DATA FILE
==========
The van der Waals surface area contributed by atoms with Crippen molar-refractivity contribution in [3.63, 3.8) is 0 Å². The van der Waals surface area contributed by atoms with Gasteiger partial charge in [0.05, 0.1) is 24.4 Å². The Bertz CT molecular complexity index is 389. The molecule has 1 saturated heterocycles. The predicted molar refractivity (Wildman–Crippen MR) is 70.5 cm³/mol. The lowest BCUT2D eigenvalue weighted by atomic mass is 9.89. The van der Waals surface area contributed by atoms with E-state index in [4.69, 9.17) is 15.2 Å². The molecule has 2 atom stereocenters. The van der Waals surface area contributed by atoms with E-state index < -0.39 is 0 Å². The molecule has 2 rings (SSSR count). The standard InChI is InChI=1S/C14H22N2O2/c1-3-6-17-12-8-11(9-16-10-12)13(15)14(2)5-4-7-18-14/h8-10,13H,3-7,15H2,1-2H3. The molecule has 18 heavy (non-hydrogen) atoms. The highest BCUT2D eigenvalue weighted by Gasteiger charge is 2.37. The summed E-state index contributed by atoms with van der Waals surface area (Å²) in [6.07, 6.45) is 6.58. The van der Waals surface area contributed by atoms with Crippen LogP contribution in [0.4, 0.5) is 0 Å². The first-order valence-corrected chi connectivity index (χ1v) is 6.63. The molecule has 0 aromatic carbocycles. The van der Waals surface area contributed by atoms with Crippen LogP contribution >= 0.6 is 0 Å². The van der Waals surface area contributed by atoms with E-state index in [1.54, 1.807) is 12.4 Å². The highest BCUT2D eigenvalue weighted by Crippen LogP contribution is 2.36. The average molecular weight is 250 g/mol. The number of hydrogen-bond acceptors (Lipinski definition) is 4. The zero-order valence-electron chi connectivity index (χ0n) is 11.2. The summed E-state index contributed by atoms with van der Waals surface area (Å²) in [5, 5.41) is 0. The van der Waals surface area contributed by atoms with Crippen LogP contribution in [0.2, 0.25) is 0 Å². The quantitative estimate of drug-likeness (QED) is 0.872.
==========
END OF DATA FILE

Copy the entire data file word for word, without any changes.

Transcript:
The van der Waals surface area contributed by atoms with Crippen molar-refractivity contribution in [3.63, 3.8) is 0 Å². The van der Waals surface area contributed by atoms with Gasteiger partial charge in [0.05, 0.1) is 24.4 Å². The Bertz CT molecular complexity index is 389. The molecule has 1 saturated heterocycles. The predicted molar refractivity (Wildman–Crippen MR) is 70.5 cm³/mol. The lowest BCUT2D eigenvalue weighted by atomic mass is 9.89. The van der Waals surface area contributed by atoms with E-state index in [4.69, 9.17) is 15.2 Å². The molecule has 2 atom stereocenters. The van der Waals surface area contributed by atoms with E-state index < -0.39 is 0 Å². The molecule has 2 rings (SSSR count). The standard InChI is InChI=1S/C14H22N2O2/c1-3-6-17-12-8-11(9-16-10-12)13(15)14(2)5-4-7-18-14/h8-10,13H,3-7,15H2,1-2H3. The molecule has 18 heavy (non-hydrogen) atoms. The highest BCUT2D eigenvalue weighted by Gasteiger charge is 2.37. The summed E-state index contributed by atoms with van der Waals surface area (Å²) in [6.07, 6.45) is 6.58. The van der Waals surface area contributed by atoms with Crippen LogP contribution in [0.4, 0.5) is 0 Å². The first-order valence-corrected chi connectivity index (χ1v) is 6.63. The molecule has 0 aromatic carbocycles. The van der Waals surface area contributed by atoms with Crippen LogP contribution >= 0.6 is 0 Å². The van der Waals surface area contributed by atoms with E-state index in [1.54, 1.807) is 12.4 Å². The highest BCUT2D eigenvalue weighted by Crippen LogP contribution is 2.36. The average molecular weight is 250 g/mol. The number of hydrogen-bond acceptors (Lipinski definition) is 4. The zero-order valence-electron chi connectivity index (χ0n) is 11.2. The summed E-state index contributed by atoms with van der Waals surface area (Å²) in [5, 5.41) is 0. The van der Waals surface area contributed by atoms with Crippen LogP contribution in [0.2, 0.25) is 0 Å². The quantitative estimate of drug-likeness (QED) is 0.872.